From Film Stills to Centerfolds, Take a Virtual Tour of Cindy Sherman’s Bewitching MoMA Retrospective
WHAT: "Cindy Sherman"
WHEN: February 26 through June 11
WHERE: Museum of Modern Art, New York
WHY THIS SHOW MATTERS: “Cindy Sherman is already a household name, so how can we make her work fresh and surprising?” asked Eva Respini, the curator of the artist’s MoMA retrospective, at the exhibition’s press preview. Though it was Sherman’s 2008 show of new work at Metro Pictures that convinced Respini it was time for a career-spanning show, a MoMA retrospective is only the next logical step for Sherman, who is without a doubt one of the most important living artists in the world. With the help of an endless variety of costuming, makeup, and props, she has relentlessly questioned the politics of identity and the instability of the image through her staged self-portraits in which the self is conspicuously absent.
Even though art-world audiences will already be familiar with the hallmarks of Sherman’s oeuvre, the exhibition is still filled with fireworks. Its first knock-out moment comes in a gallery dedicated to the iconic “Untitled Film Stills” series, presented salon-style in a long row. The way the photos fill the space, echoing and re-echoing, a relentless barrage of recycled tropes, is overwhelming, and might be the highlight of the retrospective. In a dramatic, gray-walled space, Sherman’s “Centerfolds” series is installed, comprised of larger photographs that play on the cinematic qualities of the earlier “film stills” but heighten the drama with vertiginous angles and super-saturated color.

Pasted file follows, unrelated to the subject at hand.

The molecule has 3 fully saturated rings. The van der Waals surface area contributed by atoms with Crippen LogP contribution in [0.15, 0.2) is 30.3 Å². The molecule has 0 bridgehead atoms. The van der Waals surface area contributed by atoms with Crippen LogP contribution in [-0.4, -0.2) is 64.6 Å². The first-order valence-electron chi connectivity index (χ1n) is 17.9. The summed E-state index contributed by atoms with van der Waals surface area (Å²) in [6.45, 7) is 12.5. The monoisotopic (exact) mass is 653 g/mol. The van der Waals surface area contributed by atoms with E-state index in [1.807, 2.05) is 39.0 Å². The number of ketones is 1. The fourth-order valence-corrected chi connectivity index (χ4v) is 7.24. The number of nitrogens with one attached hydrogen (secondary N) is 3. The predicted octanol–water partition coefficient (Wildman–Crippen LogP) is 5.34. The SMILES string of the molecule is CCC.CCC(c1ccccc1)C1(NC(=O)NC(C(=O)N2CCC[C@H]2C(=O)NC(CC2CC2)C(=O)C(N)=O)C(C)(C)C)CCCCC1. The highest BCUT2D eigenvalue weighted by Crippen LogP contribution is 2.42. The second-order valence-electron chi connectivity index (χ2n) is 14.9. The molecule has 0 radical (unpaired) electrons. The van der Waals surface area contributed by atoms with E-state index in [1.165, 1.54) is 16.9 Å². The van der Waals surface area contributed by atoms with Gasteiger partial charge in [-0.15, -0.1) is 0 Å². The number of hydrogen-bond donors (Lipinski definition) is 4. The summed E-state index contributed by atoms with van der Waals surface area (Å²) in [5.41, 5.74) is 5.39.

Two enormous prints occupy the entirety of one wall. In their grotesque aesthetic and over-the-top subject matter, they exemplify Sherman’s ‘80s work, which saw the artist turn away from photographing herself in favor of using dolls and prosthetics, a move that curator Respini says was both caused by the photographer feeling “sick of using herself,” and was a reaction to the AIDS crisis. In “Untitled #190” (1989), a face frozen in a glaring rictus, tongue lolling, licks its way out of a muddy pile of chocolate and sweets reminiscent of Marilyn Minter’s painted concoctions. In “Untitled #191” (1989), a lumpy, bruised doll face stares out of the frame, her(?) hair strewn violently over engorged breasts. The pairing is pretty disturbing.
Beyond marshaling the sheer power of Sherman’s visual whirlwind (which surpasses in impact even of the museum’s recent De Kooning retrospective), Respini mixes it up between periods of the artist’s work to keep the juxtapositions intriguing. Sherman’s “Society” portraits, representations of wealthy wives, matrons, and art patrons, crop up often, providing an underlying bed of class anxiety, as if the retrospective were anxious to critique its own privileged place in the art world. Another self-conscious gesture is the single, red-walled gallery devoted to Sherman’s “History” portraits, photos in which the artist appropriates her way through the Western canon of art history. The room provides a brief pause and seems less frenetic and more thoughtful than other parts of the Sherman cavalcade.
This artist's power, Respini and MoMA director Glenn Lowry both noted, is to be ironic and empathetic at the same time. She identifies with each of her characters, inserting a heavy dose of pathos into all of the best work. But Sherman’s defining quality in this retrospective is her mania, the headlong momentum she throws into becoming one character. And then the next. And the next after that. Her work functions like a self-propagating virus that has enduringly undermined the integrity of the photographed portrait and our trust of the human form represented in art. The show makes you think that anything we look at could be Sherman in disguise.